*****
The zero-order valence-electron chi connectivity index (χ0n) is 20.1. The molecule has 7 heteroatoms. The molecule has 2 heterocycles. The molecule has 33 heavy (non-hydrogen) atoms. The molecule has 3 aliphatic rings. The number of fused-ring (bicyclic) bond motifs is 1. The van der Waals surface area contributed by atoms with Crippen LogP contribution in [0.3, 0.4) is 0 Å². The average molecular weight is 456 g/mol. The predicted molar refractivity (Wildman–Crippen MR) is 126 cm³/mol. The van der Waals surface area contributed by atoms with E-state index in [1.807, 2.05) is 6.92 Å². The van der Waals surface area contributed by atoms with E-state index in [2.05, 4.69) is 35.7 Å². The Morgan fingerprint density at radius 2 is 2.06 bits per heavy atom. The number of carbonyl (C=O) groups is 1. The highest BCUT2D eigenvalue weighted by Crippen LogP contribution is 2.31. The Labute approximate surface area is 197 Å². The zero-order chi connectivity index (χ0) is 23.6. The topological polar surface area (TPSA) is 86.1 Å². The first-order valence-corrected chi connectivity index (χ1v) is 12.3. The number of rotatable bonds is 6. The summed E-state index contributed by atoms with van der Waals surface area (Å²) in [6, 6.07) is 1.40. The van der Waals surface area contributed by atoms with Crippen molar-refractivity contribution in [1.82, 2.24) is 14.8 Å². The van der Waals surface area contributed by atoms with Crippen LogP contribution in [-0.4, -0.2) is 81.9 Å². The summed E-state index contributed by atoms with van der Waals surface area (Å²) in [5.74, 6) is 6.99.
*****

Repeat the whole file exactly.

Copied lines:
The zero-order valence-electron chi connectivity index (χ0n) is 20.1. The molecule has 7 heteroatoms. The molecule has 2 heterocycles. The molecule has 33 heavy (non-hydrogen) atoms. The molecule has 3 aliphatic rings. The number of fused-ring (bicyclic) bond motifs is 1. The van der Waals surface area contributed by atoms with Crippen LogP contribution in [0.3, 0.4) is 0 Å². The average molecular weight is 456 g/mol. The predicted molar refractivity (Wildman–Crippen MR) is 126 cm³/mol. The van der Waals surface area contributed by atoms with E-state index in [1.807, 2.05) is 6.92 Å². The van der Waals surface area contributed by atoms with E-state index in [2.05, 4.69) is 35.7 Å². The Morgan fingerprint density at radius 2 is 2.06 bits per heavy atom. The number of carbonyl (C=O) groups is 1. The highest BCUT2D eigenvalue weighted by Crippen LogP contribution is 2.31. The Labute approximate surface area is 197 Å². The zero-order chi connectivity index (χ0) is 23.6. The topological polar surface area (TPSA) is 86.1 Å². The first-order valence-corrected chi connectivity index (χ1v) is 12.3. The number of rotatable bonds is 6. The summed E-state index contributed by atoms with van der Waals surface area (Å²) in [6, 6.07) is 1.40. The van der Waals surface area contributed by atoms with Crippen molar-refractivity contribution in [1.82, 2.24) is 14.8 Å². The van der Waals surface area contributed by atoms with Crippen LogP contribution in [-0.4, -0.2) is 81.9 Å². The summed E-state index contributed by atoms with van der Waals surface area (Å²) in [5.74, 6) is 6.99.